University of Arizona
Below is a short description of the study and attached is an Excel file containing the data for the first 6 videos of the study, along with each of the raters' individual data for the 6 videos combined.
Our study, referred to as the Gender/Interruptions study, hopes to close the gap in the area of research that examines gender differences in conversational interruptions. We are particularly interested in examining interruptions amongst students undergoing medical training (nursing school, pharmacy school, medical school) and between the students and their instructors. The study involves recording ACLS clerkships taking place at the ASTEC lab in the HSIB building and using a coding system we developed to watch and score the recordings for interruptions. We are coding for variables such as the gender of the interrupter and interruptee, the status of the interrupter and interruptee (student or instructor), and the type of interruption. Through previous research, we have identified three types of interruptions (power, rapport, and neutral) and we hypothesize based on this research that the majority of interruptions will be male-on-female, with males counting for a higher proportion of power interruptions and females a higher proportion of rapport or neutral interruptions. Our findings may have interesting implications for ways to minimize interruptions in simulation-based medical training.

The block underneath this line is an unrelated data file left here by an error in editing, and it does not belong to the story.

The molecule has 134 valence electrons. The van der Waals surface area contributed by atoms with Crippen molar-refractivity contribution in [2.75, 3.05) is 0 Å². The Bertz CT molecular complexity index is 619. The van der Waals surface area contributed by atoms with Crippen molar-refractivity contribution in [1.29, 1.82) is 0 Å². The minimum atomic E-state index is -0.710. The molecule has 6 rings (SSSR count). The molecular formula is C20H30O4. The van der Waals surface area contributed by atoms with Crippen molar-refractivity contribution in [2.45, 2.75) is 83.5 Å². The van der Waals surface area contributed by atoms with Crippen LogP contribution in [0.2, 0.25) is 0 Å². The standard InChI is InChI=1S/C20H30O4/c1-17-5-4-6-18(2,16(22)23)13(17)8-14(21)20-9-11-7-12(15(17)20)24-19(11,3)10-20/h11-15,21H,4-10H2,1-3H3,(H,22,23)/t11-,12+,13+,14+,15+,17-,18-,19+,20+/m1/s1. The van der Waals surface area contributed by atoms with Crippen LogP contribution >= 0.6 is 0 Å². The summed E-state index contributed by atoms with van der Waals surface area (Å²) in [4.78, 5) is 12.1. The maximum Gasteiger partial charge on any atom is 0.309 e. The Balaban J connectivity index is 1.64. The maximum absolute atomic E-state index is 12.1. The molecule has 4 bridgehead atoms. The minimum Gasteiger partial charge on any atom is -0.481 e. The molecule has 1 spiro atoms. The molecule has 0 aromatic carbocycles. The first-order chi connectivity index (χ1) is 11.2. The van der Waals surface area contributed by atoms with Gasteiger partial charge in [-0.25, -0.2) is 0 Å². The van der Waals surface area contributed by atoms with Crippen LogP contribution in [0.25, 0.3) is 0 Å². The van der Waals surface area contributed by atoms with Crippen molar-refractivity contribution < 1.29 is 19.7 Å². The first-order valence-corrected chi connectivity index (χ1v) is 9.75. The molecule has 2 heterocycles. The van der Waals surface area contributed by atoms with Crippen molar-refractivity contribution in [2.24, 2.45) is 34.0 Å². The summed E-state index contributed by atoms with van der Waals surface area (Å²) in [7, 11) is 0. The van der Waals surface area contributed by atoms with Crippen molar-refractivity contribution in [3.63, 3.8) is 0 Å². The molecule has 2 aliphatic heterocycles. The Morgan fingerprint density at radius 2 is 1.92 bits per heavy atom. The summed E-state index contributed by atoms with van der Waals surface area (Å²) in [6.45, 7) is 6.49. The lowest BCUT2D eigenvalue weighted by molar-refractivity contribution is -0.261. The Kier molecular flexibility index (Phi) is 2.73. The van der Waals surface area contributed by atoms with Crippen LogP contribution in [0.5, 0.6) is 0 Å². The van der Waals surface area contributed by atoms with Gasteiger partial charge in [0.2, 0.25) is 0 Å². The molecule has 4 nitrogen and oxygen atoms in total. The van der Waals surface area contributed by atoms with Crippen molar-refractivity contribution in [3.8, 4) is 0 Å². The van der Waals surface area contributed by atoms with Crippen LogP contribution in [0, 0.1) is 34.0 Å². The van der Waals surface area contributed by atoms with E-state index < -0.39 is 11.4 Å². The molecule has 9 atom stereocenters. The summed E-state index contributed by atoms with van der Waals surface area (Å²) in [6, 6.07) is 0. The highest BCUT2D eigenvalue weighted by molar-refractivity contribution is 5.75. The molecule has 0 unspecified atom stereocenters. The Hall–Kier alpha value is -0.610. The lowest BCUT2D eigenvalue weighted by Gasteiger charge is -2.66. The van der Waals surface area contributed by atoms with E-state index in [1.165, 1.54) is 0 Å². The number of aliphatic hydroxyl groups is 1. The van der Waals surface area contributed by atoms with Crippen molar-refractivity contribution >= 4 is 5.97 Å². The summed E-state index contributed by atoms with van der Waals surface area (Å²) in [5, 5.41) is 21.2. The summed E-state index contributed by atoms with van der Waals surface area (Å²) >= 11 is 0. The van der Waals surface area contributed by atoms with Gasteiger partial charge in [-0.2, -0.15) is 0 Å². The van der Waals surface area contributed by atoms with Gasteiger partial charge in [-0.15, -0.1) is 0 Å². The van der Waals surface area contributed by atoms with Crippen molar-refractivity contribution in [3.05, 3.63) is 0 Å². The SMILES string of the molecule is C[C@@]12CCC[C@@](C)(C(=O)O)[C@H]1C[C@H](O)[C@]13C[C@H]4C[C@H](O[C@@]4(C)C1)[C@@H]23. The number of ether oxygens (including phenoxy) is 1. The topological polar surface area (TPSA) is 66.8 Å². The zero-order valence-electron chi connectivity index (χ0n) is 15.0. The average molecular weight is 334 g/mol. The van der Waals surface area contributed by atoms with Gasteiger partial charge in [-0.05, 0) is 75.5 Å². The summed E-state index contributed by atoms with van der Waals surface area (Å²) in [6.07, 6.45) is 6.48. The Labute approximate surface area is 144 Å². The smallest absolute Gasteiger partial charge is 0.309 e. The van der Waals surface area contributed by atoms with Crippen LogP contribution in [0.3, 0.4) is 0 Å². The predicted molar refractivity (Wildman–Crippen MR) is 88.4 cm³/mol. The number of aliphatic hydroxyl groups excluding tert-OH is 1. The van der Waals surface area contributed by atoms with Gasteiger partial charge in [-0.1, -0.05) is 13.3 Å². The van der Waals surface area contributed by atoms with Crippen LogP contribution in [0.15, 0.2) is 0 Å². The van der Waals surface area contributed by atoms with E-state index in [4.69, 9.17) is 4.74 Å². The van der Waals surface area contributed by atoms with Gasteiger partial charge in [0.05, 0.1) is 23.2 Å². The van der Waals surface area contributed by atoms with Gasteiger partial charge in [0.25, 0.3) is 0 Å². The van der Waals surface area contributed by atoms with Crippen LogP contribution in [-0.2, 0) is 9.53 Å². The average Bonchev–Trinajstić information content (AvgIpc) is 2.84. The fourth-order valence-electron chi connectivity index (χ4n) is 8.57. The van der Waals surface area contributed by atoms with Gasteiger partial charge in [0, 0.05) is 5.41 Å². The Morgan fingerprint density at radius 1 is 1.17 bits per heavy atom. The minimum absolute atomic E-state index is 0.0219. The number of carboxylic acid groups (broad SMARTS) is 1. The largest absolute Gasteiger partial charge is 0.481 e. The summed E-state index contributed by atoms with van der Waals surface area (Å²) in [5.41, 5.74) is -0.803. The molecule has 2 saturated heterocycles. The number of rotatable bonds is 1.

We want to use IRR, ICC, and ANOVA for the study.